5 to 7pm
Appraisal Literatures: Reading Race on the Mid-Century Block
Adrienne Brown, University of Chicago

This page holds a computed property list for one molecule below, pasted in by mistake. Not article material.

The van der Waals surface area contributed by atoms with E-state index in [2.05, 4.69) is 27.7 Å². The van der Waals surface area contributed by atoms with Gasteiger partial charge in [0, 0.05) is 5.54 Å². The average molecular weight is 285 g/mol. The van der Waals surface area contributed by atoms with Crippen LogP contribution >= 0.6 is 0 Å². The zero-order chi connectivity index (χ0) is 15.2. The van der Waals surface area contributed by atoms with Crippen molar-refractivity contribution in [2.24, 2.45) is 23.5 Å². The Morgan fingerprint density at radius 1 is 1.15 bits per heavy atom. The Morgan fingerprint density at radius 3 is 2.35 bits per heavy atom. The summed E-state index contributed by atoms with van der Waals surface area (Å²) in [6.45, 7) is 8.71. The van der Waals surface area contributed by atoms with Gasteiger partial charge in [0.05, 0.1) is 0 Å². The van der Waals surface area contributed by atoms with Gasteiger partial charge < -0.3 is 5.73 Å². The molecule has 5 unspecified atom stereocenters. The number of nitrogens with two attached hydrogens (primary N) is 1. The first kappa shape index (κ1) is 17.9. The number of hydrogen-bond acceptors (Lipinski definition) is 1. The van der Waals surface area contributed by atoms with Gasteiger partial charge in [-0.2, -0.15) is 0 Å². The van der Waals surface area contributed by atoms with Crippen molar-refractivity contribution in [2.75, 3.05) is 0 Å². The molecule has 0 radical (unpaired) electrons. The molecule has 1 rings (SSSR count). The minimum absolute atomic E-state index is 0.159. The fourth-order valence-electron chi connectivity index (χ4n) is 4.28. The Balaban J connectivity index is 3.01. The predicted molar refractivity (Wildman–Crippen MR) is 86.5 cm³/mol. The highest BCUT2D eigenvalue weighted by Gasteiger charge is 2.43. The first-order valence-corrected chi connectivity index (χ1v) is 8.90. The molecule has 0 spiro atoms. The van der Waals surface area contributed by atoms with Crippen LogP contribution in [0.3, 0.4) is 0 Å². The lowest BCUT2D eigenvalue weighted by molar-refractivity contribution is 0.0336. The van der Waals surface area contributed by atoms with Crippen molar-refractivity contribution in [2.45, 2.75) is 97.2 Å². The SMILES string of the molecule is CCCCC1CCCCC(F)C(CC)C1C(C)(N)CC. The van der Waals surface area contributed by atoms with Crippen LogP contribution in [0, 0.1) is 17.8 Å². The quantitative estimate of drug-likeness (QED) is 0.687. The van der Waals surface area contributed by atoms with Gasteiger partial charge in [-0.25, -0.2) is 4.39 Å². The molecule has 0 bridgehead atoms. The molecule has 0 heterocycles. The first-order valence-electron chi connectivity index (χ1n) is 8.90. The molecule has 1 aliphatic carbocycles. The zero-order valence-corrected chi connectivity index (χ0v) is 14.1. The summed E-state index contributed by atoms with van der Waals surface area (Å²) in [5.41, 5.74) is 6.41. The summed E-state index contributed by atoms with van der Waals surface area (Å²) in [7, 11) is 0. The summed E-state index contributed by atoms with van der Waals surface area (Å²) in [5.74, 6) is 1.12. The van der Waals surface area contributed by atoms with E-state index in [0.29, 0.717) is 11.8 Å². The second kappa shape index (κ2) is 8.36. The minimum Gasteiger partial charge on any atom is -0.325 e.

The story of residential segregation in the mid-century U.S. has typically revolved around red-lining, racial covenants, and violence. Undergirding these robust mechanisms of exclusion, however, were more speculative acts of racial appraisal based on conjecture, instinct, and self-conscious empiricism. While literary fiction largely characterized residential segregation as a series of interpersonal dramas involving clear-cut acts of discrimination, in switching our attention from fictions of segregation to what I’m calling narratives of appraisal-found in valuation textbooks, blockbusters’ confessions, and the urban empiricism of Jane Jacobs and Gwendolyn Brooks-we find the act of reading race rather than the responses to it taking precedence through its framing as a tentative process requiring deliberation and instruction.
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